4 lessons on writing (and life) from Maurice Sendak

Maurice Sendak

Maurice Sendak

by Michael Sebastian May 9th, 2012

**Article obtained from prdaily.com **

If Dr. Seuss is like a whimsical father, Maurice Sendak is the even more eccentric uncle.

The beloved and award-winning writer and illustrator—author of “Where The Wild Things Are”—died Tuesday morning at age 83.

This evening, countless parents who grew up with Sendak’s words and illustrations will pay tribute to the artist by pulling “Wild Things” off the shelf to read to their children.

In the meantime, Sendak’s life and his life’s work offer important lessons and reminders for writers, designers, and social media professionals—in other words, content creators, a term he probably despised—whose blank page is the Web.

Break every rule you can.

Until Sendak starting creating children’s books, the vast majority followed a tight script: Well-groomed and well-behaved young people faced a challenge, which they rather easily conquered by the end of the story.

Not the case with Sendak’s characters and tales.

The children are on the rough side—they’re outspoken, sometimes irritating, even a bit menacing. Max from “Where The Wild Things Are” threatens to eat his mother. Max and other characters from Sendak’s stories are experiencing problems with no easy solution. As The New York Times’ obituary of Sendak explained:

“Sendak’s characters, by contrast, are headstrong, bossy, even obnoxious. (In ‘Pierre,’ ‘I don’t care!’ is the response of the small eponymous hero to absolutely everything.) His pictures are often unsettling. His plots are fraught with rupture: children are kidnapped, parents disappear, a dog lights out from her comfortable home.”

Follow suit in your work. If your competition—whether it’s another company or a fellow blogger—is publishing blog posts about new products, try writing about the problem your product or service solves. Break from tradition as much and as often as possible.

Embrace an economy of writing.

“Where The Wild Things Are,” considered one of the greatest children’s books, is a mere 338 words. Yet the story is epic.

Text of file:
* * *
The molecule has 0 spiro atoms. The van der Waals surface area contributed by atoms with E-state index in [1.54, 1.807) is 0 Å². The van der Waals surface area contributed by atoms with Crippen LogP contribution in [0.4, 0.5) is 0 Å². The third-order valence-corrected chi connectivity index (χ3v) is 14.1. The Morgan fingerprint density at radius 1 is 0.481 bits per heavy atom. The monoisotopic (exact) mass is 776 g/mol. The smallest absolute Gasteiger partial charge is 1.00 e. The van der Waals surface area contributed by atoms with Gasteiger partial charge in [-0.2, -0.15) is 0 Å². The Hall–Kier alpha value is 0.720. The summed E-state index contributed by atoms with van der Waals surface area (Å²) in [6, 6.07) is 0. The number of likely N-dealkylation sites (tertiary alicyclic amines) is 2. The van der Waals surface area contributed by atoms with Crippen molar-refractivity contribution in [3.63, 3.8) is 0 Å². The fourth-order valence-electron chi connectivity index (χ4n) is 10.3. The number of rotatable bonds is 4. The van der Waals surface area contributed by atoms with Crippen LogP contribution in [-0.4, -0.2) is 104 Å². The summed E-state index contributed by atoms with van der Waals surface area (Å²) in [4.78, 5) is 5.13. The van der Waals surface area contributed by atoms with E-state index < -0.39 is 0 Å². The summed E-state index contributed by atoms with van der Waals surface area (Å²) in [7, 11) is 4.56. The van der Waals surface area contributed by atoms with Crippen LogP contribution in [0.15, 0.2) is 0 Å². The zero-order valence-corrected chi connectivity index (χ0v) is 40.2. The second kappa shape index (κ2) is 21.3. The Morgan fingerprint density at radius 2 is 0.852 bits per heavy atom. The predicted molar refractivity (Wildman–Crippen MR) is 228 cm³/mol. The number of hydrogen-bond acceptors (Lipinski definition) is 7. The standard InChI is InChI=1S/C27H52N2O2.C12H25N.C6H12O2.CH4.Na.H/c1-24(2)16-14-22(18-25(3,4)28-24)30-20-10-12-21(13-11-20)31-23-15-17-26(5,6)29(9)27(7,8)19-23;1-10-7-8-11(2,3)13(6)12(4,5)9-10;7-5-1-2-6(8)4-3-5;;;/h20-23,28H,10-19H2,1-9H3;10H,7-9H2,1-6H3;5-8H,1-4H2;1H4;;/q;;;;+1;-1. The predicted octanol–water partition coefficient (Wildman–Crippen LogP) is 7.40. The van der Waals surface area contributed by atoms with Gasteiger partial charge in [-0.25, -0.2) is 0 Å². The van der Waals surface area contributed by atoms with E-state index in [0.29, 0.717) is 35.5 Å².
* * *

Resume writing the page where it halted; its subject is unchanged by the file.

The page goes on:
Max’s mother, fed up with her child’s behavior, sends the boy to his room. It quickly becomes a forest, and then a vast ocean that Max sails for nearly a year, until he reaches the land of the menacing Wild Things. Ultimately, Max tames the beasts and becomes their king.

“And now,” cried Max, “let the wild rumpus start.”

Read that iconic quote from the book aloud and think of Max—you’ll grin and feel chills run up your spine. The line is only 60 characters, less than half a tweet. You don’t need to be verbose to spark a reaction, to inspire your readers. You need to use strong, descriptive language and, when possible, include powerful art.

Think like an artist.

Sendak was more artist and illustrator than writer. Although he’s known to many as the author of children’s books, Sendak illustrated a number of other writers’ books and designed sets and costumes for adaptations of his work. His career began as a window dresser at FAO Schwartz.

The masterful art in his many books enables the brevity of his writing. Put yourself in this mindset when planning your content. After all, 2012 is the year of the image thanks to the rise of Pinterest, Tumblr, and infographics. The Web seems to have outgrown (for now) its obsession with exotic multimedia, such as videos and virtual reality, and has instead embraced the simple, yet powerful image.

That means the art you use to complement or tell your story is more important than ever.

Unplug when you need inspiration.

Sendak wasn’t an Andy Warhol or Truman Capote, lighting off from one party to another, surrounded by celebrities and those struggling to become famous.

He lived in the woods with his partner of many years (who died in 2006).

Here’s how the Times’ obit described it:

“[Sendak] could be dyspeptic and solitary, working in his white clapboard home in the deep Connecticut countryside with only Mozart, Melville, Mickey Mouse and his dogs for company.”

We’re not advocating brooding and melancholy, but a little bit of solitude (and Mozart, Melville, Mickey Mouse, and a dog—or cat) can go a long way. Take at least a little bit of time to disconnect, decompress, and think. You’ll be amazed at the sort of inspiration you’ll find for your next project, whether it’s personal or professional.

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